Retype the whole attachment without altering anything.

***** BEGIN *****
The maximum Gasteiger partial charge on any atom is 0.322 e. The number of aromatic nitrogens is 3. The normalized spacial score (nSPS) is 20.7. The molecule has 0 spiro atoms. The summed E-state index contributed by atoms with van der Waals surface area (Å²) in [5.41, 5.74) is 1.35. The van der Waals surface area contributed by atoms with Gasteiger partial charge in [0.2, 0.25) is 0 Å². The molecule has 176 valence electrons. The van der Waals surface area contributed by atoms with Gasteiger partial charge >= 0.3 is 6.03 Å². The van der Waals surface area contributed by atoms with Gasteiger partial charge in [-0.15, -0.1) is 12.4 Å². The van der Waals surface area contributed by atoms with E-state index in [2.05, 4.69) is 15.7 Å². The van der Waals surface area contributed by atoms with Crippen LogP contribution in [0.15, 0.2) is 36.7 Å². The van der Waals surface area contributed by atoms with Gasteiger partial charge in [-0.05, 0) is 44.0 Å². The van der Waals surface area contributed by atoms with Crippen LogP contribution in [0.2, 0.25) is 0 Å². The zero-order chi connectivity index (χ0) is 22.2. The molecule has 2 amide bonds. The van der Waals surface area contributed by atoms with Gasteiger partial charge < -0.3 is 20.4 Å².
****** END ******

The maximum Gasteiger partial charge on any atom is 0.322 e. The number of aromatic nitrogens is 3. The normalized spacial score (nSPS) is 20.7. The molecule has 0 spiro atoms. The summed E-state index contributed by atoms with van der Waals surface area (Å²) in [5.41, 5.74) is 1.35. The van der Waals surface area contributed by atoms with Gasteiger partial charge in [0.2, 0.25) is 0 Å². The molecule has 176 valence electrons. The van der Waals surface area contributed by atoms with Gasteiger partial charge >= 0.3 is 6.03 Å². The van der Waals surface area contributed by atoms with Gasteiger partial charge in [-0.15, -0.1) is 12.4 Å². The van der Waals surface area contributed by atoms with E-state index in [2.05, 4.69) is 15.7 Å². The van der Waals surface area contributed by atoms with Crippen LogP contribution in [0.15, 0.2) is 36.7 Å². The van der Waals surface area contributed by atoms with Gasteiger partial charge in [-0.05, 0) is 44.0 Å². The van der Waals surface area contributed by atoms with Crippen LogP contribution in [0.2, 0.25) is 0 Å². The zero-order chi connectivity index (χ0) is 22.2. The molecule has 2 amide bonds. The van der Waals surface area contributed by atoms with Gasteiger partial charge < -0.3 is 20.4 Å².